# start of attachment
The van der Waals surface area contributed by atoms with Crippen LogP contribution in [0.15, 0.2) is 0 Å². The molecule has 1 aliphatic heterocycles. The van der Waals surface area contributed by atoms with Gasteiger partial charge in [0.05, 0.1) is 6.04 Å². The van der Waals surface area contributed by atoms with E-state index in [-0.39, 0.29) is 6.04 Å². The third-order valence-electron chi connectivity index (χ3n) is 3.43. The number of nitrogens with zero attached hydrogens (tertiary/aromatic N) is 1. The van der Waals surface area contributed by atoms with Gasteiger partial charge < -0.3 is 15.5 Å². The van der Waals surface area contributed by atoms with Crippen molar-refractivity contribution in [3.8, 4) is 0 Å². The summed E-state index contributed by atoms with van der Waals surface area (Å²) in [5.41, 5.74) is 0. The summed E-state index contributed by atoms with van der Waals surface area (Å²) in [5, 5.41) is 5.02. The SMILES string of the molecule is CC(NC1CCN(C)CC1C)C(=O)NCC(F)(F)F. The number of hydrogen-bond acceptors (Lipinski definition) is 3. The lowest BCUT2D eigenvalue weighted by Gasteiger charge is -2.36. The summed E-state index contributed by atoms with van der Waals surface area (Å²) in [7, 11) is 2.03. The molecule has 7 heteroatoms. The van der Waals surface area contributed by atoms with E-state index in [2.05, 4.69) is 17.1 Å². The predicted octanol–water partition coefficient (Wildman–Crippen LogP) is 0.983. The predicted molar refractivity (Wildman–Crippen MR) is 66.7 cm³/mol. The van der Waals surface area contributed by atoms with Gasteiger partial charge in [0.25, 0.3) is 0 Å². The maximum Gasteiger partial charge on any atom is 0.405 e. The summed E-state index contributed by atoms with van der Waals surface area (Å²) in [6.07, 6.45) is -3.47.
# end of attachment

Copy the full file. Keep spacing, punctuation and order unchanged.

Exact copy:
The van der Waals surface area contributed by atoms with Crippen LogP contribution in [0.15, 0.2) is 0 Å². The molecule has 1 aliphatic heterocycles. The van der Waals surface area contributed by atoms with Gasteiger partial charge in [0.05, 0.1) is 6.04 Å². The van der Waals surface area contributed by atoms with E-state index in [-0.39, 0.29) is 6.04 Å². The third-order valence-electron chi connectivity index (χ3n) is 3.43. The number of nitrogens with zero attached hydrogens (tertiary/aromatic N) is 1. The van der Waals surface area contributed by atoms with Gasteiger partial charge < -0.3 is 15.5 Å². The van der Waals surface area contributed by atoms with Crippen molar-refractivity contribution in [3.8, 4) is 0 Å². The summed E-state index contributed by atoms with van der Waals surface area (Å²) in [5.41, 5.74) is 0. The summed E-state index contributed by atoms with van der Waals surface area (Å²) in [5, 5.41) is 5.02. The SMILES string of the molecule is CC(NC1CCN(C)CC1C)C(=O)NCC(F)(F)F. The number of hydrogen-bond acceptors (Lipinski definition) is 3. The lowest BCUT2D eigenvalue weighted by Gasteiger charge is -2.36. The summed E-state index contributed by atoms with van der Waals surface area (Å²) in [7, 11) is 2.03. The molecule has 7 heteroatoms. The van der Waals surface area contributed by atoms with E-state index in [2.05, 4.69) is 17.1 Å². The predicted octanol–water partition coefficient (Wildman–Crippen LogP) is 0.983. The predicted molar refractivity (Wildman–Crippen MR) is 66.7 cm³/mol. The van der Waals surface area contributed by atoms with Gasteiger partial charge in [0.25, 0.3) is 0 Å². The maximum Gasteiger partial charge on any atom is 0.405 e. The summed E-state index contributed by atoms with van der Waals surface area (Å²) in [6.07, 6.45) is -3.47.